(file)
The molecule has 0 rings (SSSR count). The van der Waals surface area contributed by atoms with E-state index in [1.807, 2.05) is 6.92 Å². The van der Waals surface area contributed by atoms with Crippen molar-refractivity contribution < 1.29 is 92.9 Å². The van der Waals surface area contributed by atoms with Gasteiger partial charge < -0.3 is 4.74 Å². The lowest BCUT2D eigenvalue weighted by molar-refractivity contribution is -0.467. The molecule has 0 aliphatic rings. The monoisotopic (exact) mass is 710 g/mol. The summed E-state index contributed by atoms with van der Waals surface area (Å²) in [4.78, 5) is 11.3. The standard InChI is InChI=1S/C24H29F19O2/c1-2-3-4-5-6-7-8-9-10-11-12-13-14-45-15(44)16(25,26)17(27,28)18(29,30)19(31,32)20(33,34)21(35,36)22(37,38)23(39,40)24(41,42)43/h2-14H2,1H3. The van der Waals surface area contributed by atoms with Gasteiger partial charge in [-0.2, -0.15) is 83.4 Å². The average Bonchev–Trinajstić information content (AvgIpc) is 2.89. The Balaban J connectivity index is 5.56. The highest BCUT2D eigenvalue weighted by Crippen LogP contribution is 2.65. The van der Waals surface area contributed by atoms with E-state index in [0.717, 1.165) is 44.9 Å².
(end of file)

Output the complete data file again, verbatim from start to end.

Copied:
The molecule has 0 rings (SSSR count). The van der Waals surface area contributed by atoms with E-state index in [1.807, 2.05) is 6.92 Å². The van der Waals surface area contributed by atoms with Crippen molar-refractivity contribution < 1.29 is 92.9 Å². The van der Waals surface area contributed by atoms with Gasteiger partial charge < -0.3 is 4.74 Å². The lowest BCUT2D eigenvalue weighted by molar-refractivity contribution is -0.467. The molecule has 0 aliphatic rings. The monoisotopic (exact) mass is 710 g/mol. The summed E-state index contributed by atoms with van der Waals surface area (Å²) in [4.78, 5) is 11.3. The standard InChI is InChI=1S/C24H29F19O2/c1-2-3-4-5-6-7-8-9-10-11-12-13-14-45-15(44)16(25,26)17(27,28)18(29,30)19(31,32)20(33,34)21(35,36)22(37,38)23(39,40)24(41,42)43/h2-14H2,1H3. The van der Waals surface area contributed by atoms with Gasteiger partial charge in [-0.2, -0.15) is 83.4 Å². The average Bonchev–Trinajstić information content (AvgIpc) is 2.89. The Balaban J connectivity index is 5.56. The highest BCUT2D eigenvalue weighted by Crippen LogP contribution is 2.65. The van der Waals surface area contributed by atoms with E-state index in [0.717, 1.165) is 44.9 Å².